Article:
A philosophy professor and his student stand in a warehouse. A large tin bucket and several boxes are in front of them.
The professor picks up a box that contains large rocks, each one about four inches in diameter, and pours them into the bucket. The stones reach the top of the bucket, and he asks the student if it is full.
“It is,” the student replies.
The professor takes another box, this one containing stones about one inch in diameter, and pours them over the rocks in the bucket. The smaller stones fill in the spaces between the rocks. Again, he asks the student if the bucket is full.
The student looks and says, “It is.”
The professor then pours in the contents of a third box, this one containing small pebbles. Again, the student looks in and agrees that the bucket is full.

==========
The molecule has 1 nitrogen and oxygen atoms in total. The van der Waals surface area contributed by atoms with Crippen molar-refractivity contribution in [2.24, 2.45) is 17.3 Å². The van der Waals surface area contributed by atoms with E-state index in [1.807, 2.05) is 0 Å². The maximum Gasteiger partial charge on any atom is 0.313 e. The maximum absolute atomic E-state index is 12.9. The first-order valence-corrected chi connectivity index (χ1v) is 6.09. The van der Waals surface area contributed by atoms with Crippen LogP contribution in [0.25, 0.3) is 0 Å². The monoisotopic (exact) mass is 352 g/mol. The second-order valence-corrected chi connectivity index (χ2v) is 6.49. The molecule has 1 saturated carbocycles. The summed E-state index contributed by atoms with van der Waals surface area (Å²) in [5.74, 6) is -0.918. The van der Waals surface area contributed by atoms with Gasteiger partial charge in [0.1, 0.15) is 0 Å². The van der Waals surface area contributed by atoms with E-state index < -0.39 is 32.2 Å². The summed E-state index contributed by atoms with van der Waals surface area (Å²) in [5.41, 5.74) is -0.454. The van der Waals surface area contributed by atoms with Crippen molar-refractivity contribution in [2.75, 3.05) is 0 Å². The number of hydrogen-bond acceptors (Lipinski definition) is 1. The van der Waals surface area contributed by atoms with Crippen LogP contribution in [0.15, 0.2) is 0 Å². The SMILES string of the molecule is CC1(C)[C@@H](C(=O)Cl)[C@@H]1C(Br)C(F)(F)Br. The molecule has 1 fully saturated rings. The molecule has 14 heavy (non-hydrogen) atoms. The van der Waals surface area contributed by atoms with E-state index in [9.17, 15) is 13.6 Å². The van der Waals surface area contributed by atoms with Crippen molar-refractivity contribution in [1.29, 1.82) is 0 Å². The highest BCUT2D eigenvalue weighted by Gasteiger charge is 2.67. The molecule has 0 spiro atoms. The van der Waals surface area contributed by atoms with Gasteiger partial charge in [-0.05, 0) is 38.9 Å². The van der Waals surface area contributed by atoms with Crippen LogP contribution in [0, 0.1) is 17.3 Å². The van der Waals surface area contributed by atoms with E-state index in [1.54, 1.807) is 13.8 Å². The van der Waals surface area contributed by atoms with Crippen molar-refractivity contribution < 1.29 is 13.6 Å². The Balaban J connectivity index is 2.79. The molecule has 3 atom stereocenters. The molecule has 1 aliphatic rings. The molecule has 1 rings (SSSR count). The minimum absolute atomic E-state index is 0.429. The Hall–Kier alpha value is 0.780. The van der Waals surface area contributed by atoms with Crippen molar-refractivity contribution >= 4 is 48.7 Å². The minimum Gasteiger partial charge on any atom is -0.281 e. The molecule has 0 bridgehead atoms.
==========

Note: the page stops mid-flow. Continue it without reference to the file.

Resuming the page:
Finally, the professor pours a box of sand on top of the rocks, stones, and pebbles. And once more, for the fourth time, the student has to acknowledge that the bucket is full.
“The lesson,” the professor tells the student, “is to do the most important thing first, and each lesser thing in order of its priority. In this way, you will be able to fill up your life four times, instead of just once. If you do the unimportant things first, you’ll be filling your bucket with sand… and there won’t be room for anything else.”[Ed. Note: Mark Morgan Ford was the creator of Early To Rise. In 2011, Mark retired from ETR and now writes the Palm Beach Letter. His advice, in our opinion, continues to get better and better with every essay, particularly in the controversial ones we have shared today. We encourage you to read everything you can that has been written by Mark.]